Follow Me

Jim SchambachDaily Living, Embody, Justice, Religion, Spirituality

I’m going to say things that have been said before by many others.  You will not find anything new here.  It may sound different than what may be expected from someone like me but it still needs to be said.  Again and again.  I guess.

Jesus’ calling of the 12 disciples was never a simple invitation to engage in a pleasant announcement about a coming kingdom.  His was a calling that would require the utmost unselfishness and commitment from them. They may have been excited to walk in the dust of this rabbi but it got complicated real quick.  In spite of His many thought provoking ideas about this kingdom, few thought it would lead to a cross. His cross or theirs.  When they walked away from their fishing nets to participate in His new way of life, everything would have to change.  And it did.

“Follow Me” was an invitation to do life as no one had ever done it before.  Leaving their nets behind was easy.  Grasping the significance of followership was not.  It was difficult, in part, because they had to deconstruct from their old ideas of followership.  It wasn’t easy.  What they believed He was calling them to do seemed impossible.  It even stupified them at times.  On top of that, the best of the best of the religious elite scorned these followers as unlearned, unacquainted with the Old testament Law and the Prophets.  Nobodies who were nothing more than pesky gnats on the backside of an ass.

It probably was better that way.  Unlearned, unsophisticated, and unprepared they were never taken seriously.  Not even by themselves until Resurrection Sunday.  But follow they did.  

I’m not always sure that Jesus believed they would.  There were moments of brilliant understanding followed by great disappointment.  His way of life was different.  It was upside down.  The way to greatness was through servanthood, humility, self sacrifice, speaking forthrightly and portraying His love and grace.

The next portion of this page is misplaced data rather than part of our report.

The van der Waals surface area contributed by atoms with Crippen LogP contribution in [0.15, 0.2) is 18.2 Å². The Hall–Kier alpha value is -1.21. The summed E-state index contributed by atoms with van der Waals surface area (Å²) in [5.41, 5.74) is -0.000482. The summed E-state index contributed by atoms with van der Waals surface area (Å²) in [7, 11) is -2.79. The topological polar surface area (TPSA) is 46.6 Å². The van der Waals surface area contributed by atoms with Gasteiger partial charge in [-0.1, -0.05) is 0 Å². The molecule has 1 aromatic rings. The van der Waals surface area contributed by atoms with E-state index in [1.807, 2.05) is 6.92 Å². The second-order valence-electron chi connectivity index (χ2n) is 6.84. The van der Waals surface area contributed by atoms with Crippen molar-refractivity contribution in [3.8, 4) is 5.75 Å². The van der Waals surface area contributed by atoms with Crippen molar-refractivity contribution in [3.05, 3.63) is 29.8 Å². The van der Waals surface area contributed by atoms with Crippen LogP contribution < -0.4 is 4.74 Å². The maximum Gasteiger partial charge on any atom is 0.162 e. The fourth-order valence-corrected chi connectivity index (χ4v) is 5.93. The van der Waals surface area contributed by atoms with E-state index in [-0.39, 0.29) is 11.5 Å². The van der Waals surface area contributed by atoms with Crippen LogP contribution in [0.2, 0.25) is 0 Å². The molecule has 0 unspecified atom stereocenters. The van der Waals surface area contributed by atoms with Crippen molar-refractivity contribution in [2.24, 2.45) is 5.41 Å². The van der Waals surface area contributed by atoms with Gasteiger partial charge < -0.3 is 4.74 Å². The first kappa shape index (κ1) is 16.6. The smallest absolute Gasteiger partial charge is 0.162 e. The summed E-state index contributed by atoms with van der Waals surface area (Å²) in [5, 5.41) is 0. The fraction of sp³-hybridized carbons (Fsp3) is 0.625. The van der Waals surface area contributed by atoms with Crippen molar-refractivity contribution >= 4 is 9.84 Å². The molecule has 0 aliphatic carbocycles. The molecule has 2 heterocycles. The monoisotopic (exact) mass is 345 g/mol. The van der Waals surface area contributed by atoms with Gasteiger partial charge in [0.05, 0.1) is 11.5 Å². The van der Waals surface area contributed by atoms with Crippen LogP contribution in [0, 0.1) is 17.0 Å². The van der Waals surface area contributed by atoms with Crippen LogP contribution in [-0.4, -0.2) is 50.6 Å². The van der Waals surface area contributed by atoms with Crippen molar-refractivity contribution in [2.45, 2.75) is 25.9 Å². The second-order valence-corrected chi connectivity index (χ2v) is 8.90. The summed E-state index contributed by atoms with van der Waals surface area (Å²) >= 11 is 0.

His way was clearly different from the religious elite and the wealthy ruling oligarchy.  It also was far different from imperial Rome which viewed the Jews and this motley crew of followers of “The Way” as nothing more than potential insurrectionists…as a bothersome fly on the back of the Roman emperor.  The Empire was powerful.  This goes without saying.  It flexed its muscles and people died.  It dominated and did not tolerate, let alone celebrate differences of others under their strong arm of protection.

Jesus saw life much different than either the Romans or the Jews.  His way, the good news way,  embodied justice, truth speaking, and acts of love.  His way came in the fashion of a prophet, the attire of a servant-king with a towel draped over His arm with a heart for all people especially the poor, oppressed, marginalized, sick and downtrodden.  His was a voice for the voiceless offering hope for them thru access to His kingdom…the kingdom of heaven.  It piqued their curiosity and moved them to call for His coronation.

Even though He was a king, it seemed His role as a prophet got Him in the most trouble.  He protested the injustice of the people by the Romans and the Jewish religious elite and wealthy oligarchy in the most crafty of ways.  His protest was to publicly denounce them and call them to do better.  He had a right to do so but this only brought the venom of those who opposed His way of life..

We like to think of Him speaking only of the good news of salvation but His was a call to a different way of life and a different kingdom.  In this he did not waver.  His protest was often delivered in parables and short homey stories.   It clearly called them all out for presuming to be God followers.  In this prophetic vane, gentle Jesus meek and mild was a master of speaking truth to power.  He called out personal injustices, collective injustices and systemic injustice.  And, of course, He paid with His life for it.  He never raised a fist, recruited an army or called down fire from heaven.  But he did enlist His followers to join Him in this peaceful protest.  But they ran away.